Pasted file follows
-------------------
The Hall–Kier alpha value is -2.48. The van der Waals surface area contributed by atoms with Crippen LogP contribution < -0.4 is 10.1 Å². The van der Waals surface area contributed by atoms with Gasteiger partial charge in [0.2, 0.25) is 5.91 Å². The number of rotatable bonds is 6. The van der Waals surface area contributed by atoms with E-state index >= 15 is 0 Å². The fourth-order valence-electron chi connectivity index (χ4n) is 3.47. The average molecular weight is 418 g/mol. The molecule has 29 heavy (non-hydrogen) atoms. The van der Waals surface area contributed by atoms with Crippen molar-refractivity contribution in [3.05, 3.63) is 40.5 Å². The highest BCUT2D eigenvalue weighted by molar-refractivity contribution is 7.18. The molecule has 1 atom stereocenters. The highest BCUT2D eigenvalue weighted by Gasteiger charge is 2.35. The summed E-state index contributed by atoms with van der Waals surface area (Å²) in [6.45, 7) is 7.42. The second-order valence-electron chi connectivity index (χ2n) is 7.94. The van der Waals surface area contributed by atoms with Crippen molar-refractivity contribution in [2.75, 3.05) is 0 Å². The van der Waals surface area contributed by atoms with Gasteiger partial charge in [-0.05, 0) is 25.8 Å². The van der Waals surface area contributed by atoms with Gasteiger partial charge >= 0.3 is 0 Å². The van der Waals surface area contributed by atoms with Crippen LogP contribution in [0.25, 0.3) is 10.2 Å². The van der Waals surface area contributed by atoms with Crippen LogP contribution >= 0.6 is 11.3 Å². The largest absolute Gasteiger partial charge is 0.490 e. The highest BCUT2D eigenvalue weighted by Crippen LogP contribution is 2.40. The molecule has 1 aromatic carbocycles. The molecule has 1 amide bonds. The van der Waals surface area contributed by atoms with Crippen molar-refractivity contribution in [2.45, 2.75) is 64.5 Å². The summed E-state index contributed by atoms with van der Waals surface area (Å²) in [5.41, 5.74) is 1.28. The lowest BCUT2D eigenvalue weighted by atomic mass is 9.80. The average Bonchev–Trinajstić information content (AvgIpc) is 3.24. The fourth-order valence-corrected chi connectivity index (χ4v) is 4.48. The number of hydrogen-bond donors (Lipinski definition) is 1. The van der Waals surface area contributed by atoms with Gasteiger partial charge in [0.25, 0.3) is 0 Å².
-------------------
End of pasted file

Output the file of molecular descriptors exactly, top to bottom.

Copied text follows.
The Hall–Kier alpha value is -2.48. The van der Waals surface area contributed by atoms with Crippen LogP contribution < -0.4 is 10.1 Å². The van der Waals surface area contributed by atoms with Gasteiger partial charge in [0.2, 0.25) is 5.91 Å². The number of rotatable bonds is 6. The van der Waals surface area contributed by atoms with E-state index >= 15 is 0 Å². The fourth-order valence-electron chi connectivity index (χ4n) is 3.47. The average molecular weight is 418 g/mol. The molecule has 29 heavy (non-hydrogen) atoms. The van der Waals surface area contributed by atoms with Crippen molar-refractivity contribution in [3.05, 3.63) is 40.5 Å². The highest BCUT2D eigenvalue weighted by molar-refractivity contribution is 7.18. The molecule has 1 atom stereocenters. The highest BCUT2D eigenvalue weighted by Gasteiger charge is 2.35. The summed E-state index contributed by atoms with van der Waals surface area (Å²) in [6.45, 7) is 7.42. The second-order valence-electron chi connectivity index (χ2n) is 7.94. The van der Waals surface area contributed by atoms with Crippen molar-refractivity contribution in [2.75, 3.05) is 0 Å². The van der Waals surface area contributed by atoms with Gasteiger partial charge in [-0.05, 0) is 25.8 Å². The van der Waals surface area contributed by atoms with Gasteiger partial charge >= 0.3 is 0 Å². The van der Waals surface area contributed by atoms with Crippen LogP contribution in [0.25, 0.3) is 10.2 Å². The van der Waals surface area contributed by atoms with Crippen LogP contribution >= 0.6 is 11.3 Å². The largest absolute Gasteiger partial charge is 0.490 e. The highest BCUT2D eigenvalue weighted by Crippen LogP contribution is 2.40. The molecule has 1 aromatic carbocycles. The molecule has 1 amide bonds. The van der Waals surface area contributed by atoms with Crippen molar-refractivity contribution in [2.45, 2.75) is 64.5 Å². The summed E-state index contributed by atoms with van der Waals surface area (Å²) in [5.41, 5.74) is 1.28. The lowest BCUT2D eigenvalue weighted by atomic mass is 9.80. The average Bonchev–Trinajstić information content (AvgIpc) is 3.24. The fourth-order valence-corrected chi connectivity index (χ4v) is 4.48. The number of hydrogen-bond donors (Lipinski definition) is 1. The van der Waals surface area contributed by atoms with Gasteiger partial charge in [0.25, 0.3) is 0 Å².